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See below for a selection of the latest books from Product design category. Presented with a red border are the Product design books that have been lovingly read and reviewed by the experts at Lovereading. With expert reading recommendations made by people with a passion for books and some unique features Lovereading will help you find great Product design books and those from many more genres to read that will keep you inspired and entertained. And it's all free!
A celebration of the rich and varied work of Italian-born American artist, designer, and master of metal, Harry Bertoia From chapel altarpieces and bronze fountains, to wire chairs and silver brooches, Harry Bertoia's creative output was varied in the extreme. This new book explores his entire career: his move from Italy to Detroit at 15; his formative years at Cranbrook; his work with Charles Eames and Knoll; through to his fascinating sound sculptures. In doing so, the book demonstrates how seemingly disparate works are in fact united in being reflections of nature, and places Bertoia's art squarely at the heart of American modernism.
As a cultivated form of invention, product design is a deeply human phenomenon that enables us to shape, modify and alter the world around us - for better or worse. The recent emergence of the sustainability imperative in product design compels us to recalibrate the parameters of good design in an unsustainable age. Written by designers, for designers, the Routledge Handbook of Sustainable Product Design presents the first systematic overview of the burgeoning field of sustainable product design. Brimming with intelligent viewpoints, critical propositions, practical examples and rich theoretical analyses, this book provides an essential point of reference for scholars and practitioners at the intersection of product design and sustainability. The book takes readers to the depth of our engagements with the designed world to advance the social and ecological purpose of product design as a critical twenty-first-century practice. Comprising 35 chapters across 6 thematic parts, the book's contributors include the most significant international thinkers in this dynamic and evolving field.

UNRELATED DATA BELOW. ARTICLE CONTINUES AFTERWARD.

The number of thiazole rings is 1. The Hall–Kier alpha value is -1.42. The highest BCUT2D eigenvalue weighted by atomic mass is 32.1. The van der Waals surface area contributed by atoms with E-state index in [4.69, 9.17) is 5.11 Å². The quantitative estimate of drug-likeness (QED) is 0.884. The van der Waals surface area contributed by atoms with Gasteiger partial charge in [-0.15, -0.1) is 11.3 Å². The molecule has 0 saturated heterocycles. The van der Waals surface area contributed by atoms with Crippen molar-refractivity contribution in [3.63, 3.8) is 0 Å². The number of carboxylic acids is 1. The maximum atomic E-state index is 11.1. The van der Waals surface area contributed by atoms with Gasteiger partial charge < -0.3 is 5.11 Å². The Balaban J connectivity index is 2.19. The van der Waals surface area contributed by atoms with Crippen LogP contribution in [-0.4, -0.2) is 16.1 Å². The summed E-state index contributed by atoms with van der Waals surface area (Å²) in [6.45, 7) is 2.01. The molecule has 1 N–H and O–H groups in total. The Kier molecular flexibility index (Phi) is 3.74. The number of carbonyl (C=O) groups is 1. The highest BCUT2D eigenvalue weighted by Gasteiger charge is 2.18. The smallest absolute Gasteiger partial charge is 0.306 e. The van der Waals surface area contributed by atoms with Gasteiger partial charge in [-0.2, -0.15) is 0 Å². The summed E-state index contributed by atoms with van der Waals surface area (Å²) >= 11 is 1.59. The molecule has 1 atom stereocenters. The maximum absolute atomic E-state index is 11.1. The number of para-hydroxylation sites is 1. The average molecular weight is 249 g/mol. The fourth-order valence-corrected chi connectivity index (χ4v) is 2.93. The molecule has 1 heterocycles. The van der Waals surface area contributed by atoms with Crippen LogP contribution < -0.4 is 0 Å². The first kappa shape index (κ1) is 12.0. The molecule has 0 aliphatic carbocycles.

A product can be manufactured in many ways, but most designers know a handful of techniques only. With specially commissioned diagrams, case studies and photographs of the manufacturing process, Making It uses contemporary design as a vehicle to describe over 120 production processes. Each process is also evaluated in terms of sustainability and its effects on the environment. Making It appeals to product, interior, furniture and graphic designers who need access to a range of production methods, as well as to all students of design. The expanded edition includes six new processes and a new section on joining.
Design culture foregrounds the relationships between the domains of design practice, design production and everyday life. Unlike design history and design studies, it is primarily concerned with contemporary design objects and the networks between the multiple actors engaged in their shaping, functioning and reproduction. It acknowledges the rise of design as both a key component and a key challenge of the modern world. Featuring an impressive range of international case studies, Design Culture interrogates what this emergent discipline is, its methodologies, its scope and its relationships with other fields of study. The volume's interdisciplinary approach brings fresh thinking to this fast-evolving field of study.
This inspiring book chronicles the most influential ideas that have shaped industrial and product design. Written by two experts on modern design, it provides both a concise history of the subject, and offers a fascinating resource to dip into for the general reader. From the origins or modern design in the craft movements of the 19th and early 20th century and the changes brought about by mass production, the book traces the most important ideas in design through the modern movement and post-war consumer society to more recent ideas such as Open-Source Design and Biomimicry. Arranged in a broadly chronological order, the ideas are presented through fascinating text and arresting visuals, 100 Ideas that Changed Design explores when each idea first evolved and the subsequent impact it has had up to the present day.